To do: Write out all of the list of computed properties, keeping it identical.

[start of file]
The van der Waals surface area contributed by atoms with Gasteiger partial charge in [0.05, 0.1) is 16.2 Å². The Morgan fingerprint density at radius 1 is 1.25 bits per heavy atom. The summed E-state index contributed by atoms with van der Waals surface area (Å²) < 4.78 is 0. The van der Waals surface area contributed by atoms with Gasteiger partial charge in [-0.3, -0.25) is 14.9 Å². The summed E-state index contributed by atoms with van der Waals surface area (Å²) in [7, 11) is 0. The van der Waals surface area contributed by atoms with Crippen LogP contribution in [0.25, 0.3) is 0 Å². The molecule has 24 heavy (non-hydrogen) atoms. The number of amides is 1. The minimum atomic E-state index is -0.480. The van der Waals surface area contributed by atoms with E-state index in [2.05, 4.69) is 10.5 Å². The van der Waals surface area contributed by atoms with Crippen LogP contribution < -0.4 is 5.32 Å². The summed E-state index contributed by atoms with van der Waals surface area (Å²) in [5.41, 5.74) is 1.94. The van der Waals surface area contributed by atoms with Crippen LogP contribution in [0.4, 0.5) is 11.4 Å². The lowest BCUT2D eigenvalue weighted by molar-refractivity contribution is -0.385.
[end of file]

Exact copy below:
The van der Waals surface area contributed by atoms with Gasteiger partial charge in [0.05, 0.1) is 16.2 Å². The Morgan fingerprint density at radius 1 is 1.25 bits per heavy atom. The summed E-state index contributed by atoms with van der Waals surface area (Å²) < 4.78 is 0. The van der Waals surface area contributed by atoms with Gasteiger partial charge in [-0.3, -0.25) is 14.9 Å². The summed E-state index contributed by atoms with van der Waals surface area (Å²) in [7, 11) is 0. The van der Waals surface area contributed by atoms with Crippen LogP contribution in [0.25, 0.3) is 0 Å². The molecule has 24 heavy (non-hydrogen) atoms. The number of amides is 1. The minimum atomic E-state index is -0.480. The van der Waals surface area contributed by atoms with E-state index in [2.05, 4.69) is 10.5 Å². The van der Waals surface area contributed by atoms with Crippen LogP contribution < -0.4 is 5.32 Å². The summed E-state index contributed by atoms with van der Waals surface area (Å²) in [5.41, 5.74) is 1.94. The van der Waals surface area contributed by atoms with Crippen LogP contribution in [0.4, 0.5) is 11.4 Å². The lowest BCUT2D eigenvalue weighted by molar-refractivity contribution is -0.385.